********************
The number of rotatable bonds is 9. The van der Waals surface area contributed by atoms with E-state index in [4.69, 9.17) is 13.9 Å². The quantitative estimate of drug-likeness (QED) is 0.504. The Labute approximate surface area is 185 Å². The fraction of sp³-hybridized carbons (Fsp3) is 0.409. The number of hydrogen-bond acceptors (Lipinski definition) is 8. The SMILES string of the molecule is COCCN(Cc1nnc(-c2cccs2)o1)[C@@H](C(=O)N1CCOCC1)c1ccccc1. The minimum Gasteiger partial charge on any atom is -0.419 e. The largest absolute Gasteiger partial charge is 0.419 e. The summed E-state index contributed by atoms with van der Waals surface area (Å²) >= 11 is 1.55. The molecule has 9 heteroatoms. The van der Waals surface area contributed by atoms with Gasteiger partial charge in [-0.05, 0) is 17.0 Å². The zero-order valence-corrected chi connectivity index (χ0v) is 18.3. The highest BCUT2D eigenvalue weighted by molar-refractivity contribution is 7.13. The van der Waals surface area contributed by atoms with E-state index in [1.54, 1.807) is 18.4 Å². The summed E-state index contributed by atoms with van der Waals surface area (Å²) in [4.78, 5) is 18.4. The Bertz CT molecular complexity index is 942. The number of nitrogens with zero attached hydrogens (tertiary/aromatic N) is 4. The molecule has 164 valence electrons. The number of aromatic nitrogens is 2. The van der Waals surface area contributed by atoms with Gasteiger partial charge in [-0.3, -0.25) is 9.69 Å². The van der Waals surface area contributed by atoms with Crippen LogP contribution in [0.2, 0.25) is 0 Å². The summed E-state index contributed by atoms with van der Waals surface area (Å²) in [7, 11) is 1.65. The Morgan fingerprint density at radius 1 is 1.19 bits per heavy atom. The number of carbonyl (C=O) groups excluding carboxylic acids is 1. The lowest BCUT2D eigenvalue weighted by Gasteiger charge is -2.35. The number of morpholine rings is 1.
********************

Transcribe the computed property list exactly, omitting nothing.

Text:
The number of rotatable bonds is 9. The van der Waals surface area contributed by atoms with E-state index in [4.69, 9.17) is 13.9 Å². The quantitative estimate of drug-likeness (QED) is 0.504. The Labute approximate surface area is 185 Å². The fraction of sp³-hybridized carbons (Fsp3) is 0.409. The number of hydrogen-bond acceptors (Lipinski definition) is 8. The SMILES string of the molecule is COCCN(Cc1nnc(-c2cccs2)o1)[C@@H](C(=O)N1CCOCC1)c1ccccc1. The minimum Gasteiger partial charge on any atom is -0.419 e. The largest absolute Gasteiger partial charge is 0.419 e. The summed E-state index contributed by atoms with van der Waals surface area (Å²) >= 11 is 1.55. The molecule has 9 heteroatoms. The van der Waals surface area contributed by atoms with Gasteiger partial charge in [-0.05, 0) is 17.0 Å². The zero-order valence-corrected chi connectivity index (χ0v) is 18.3. The highest BCUT2D eigenvalue weighted by molar-refractivity contribution is 7.13. The van der Waals surface area contributed by atoms with E-state index in [1.54, 1.807) is 18.4 Å². The summed E-state index contributed by atoms with van der Waals surface area (Å²) in [4.78, 5) is 18.4. The Bertz CT molecular complexity index is 942. The number of nitrogens with zero attached hydrogens (tertiary/aromatic N) is 4. The molecule has 164 valence electrons. The number of aromatic nitrogens is 2. The van der Waals surface area contributed by atoms with Gasteiger partial charge in [-0.3, -0.25) is 9.69 Å². The van der Waals surface area contributed by atoms with Crippen LogP contribution in [0.2, 0.25) is 0 Å². The summed E-state index contributed by atoms with van der Waals surface area (Å²) in [7, 11) is 1.65. The Morgan fingerprint density at radius 1 is 1.19 bits per heavy atom. The number of carbonyl (C=O) groups excluding carboxylic acids is 1. The lowest BCUT2D eigenvalue weighted by Gasteiger charge is -2.35. The number of morpholine rings is 1.